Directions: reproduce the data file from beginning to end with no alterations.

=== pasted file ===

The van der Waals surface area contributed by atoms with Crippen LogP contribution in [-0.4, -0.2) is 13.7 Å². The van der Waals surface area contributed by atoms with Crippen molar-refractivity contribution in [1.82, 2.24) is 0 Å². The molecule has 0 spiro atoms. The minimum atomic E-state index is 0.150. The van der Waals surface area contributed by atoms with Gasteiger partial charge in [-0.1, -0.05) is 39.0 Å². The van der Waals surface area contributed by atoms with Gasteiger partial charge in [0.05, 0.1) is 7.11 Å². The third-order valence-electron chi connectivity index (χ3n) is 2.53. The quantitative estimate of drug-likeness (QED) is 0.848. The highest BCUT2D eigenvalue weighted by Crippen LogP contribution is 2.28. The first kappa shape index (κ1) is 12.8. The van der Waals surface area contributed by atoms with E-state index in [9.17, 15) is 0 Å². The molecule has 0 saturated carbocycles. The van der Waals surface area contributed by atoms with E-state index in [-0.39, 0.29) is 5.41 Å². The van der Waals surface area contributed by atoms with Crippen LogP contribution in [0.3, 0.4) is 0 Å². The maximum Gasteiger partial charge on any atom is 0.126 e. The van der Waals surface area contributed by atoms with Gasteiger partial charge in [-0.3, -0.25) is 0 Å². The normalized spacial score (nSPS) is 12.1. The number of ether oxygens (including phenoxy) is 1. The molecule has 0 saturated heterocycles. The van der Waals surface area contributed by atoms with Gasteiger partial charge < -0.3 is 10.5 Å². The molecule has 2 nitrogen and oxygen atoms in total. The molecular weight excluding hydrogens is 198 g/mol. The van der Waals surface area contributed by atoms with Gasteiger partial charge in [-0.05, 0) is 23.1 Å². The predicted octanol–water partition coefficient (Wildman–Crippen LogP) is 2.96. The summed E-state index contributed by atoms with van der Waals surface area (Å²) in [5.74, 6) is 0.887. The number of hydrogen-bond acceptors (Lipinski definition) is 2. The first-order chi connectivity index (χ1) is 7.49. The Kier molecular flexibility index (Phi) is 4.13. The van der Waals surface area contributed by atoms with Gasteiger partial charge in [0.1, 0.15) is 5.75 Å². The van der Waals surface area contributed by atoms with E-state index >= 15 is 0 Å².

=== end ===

The van der Waals surface area contributed by atoms with Crippen LogP contribution in [-0.4, -0.2) is 13.7 Å². The van der Waals surface area contributed by atoms with Crippen molar-refractivity contribution in [1.82, 2.24) is 0 Å². The molecule has 0 spiro atoms. The minimum atomic E-state index is 0.150. The van der Waals surface area contributed by atoms with Gasteiger partial charge in [-0.1, -0.05) is 39.0 Å². The van der Waals surface area contributed by atoms with Gasteiger partial charge in [0.05, 0.1) is 7.11 Å². The third-order valence-electron chi connectivity index (χ3n) is 2.53. The quantitative estimate of drug-likeness (QED) is 0.848. The highest BCUT2D eigenvalue weighted by Crippen LogP contribution is 2.28. The first kappa shape index (κ1) is 12.8. The van der Waals surface area contributed by atoms with E-state index in [9.17, 15) is 0 Å². The molecule has 0 saturated carbocycles. The van der Waals surface area contributed by atoms with E-state index in [-0.39, 0.29) is 5.41 Å². The van der Waals surface area contributed by atoms with Crippen LogP contribution in [0.3, 0.4) is 0 Å². The maximum Gasteiger partial charge on any atom is 0.126 e. The van der Waals surface area contributed by atoms with Gasteiger partial charge in [-0.3, -0.25) is 0 Å². The normalized spacial score (nSPS) is 12.1. The number of ether oxygens (including phenoxy) is 1. The molecule has 0 saturated heterocycles. The van der Waals surface area contributed by atoms with Gasteiger partial charge < -0.3 is 10.5 Å². The molecule has 2 nitrogen and oxygen atoms in total. The molecular weight excluding hydrogens is 198 g/mol. The van der Waals surface area contributed by atoms with Gasteiger partial charge in [-0.05, 0) is 23.1 Å². The predicted octanol–water partition coefficient (Wildman–Crippen LogP) is 2.96. The summed E-state index contributed by atoms with van der Waals surface area (Å²) in [5.74, 6) is 0.887. The number of hydrogen-bond acceptors (Lipinski definition) is 2. The first-order chi connectivity index (χ1) is 7.49. The Kier molecular flexibility index (Phi) is 4.13. The van der Waals surface area contributed by atoms with Gasteiger partial charge in [0.1, 0.15) is 5.75 Å². The van der Waals surface area contributed by atoms with E-state index >= 15 is 0 Å².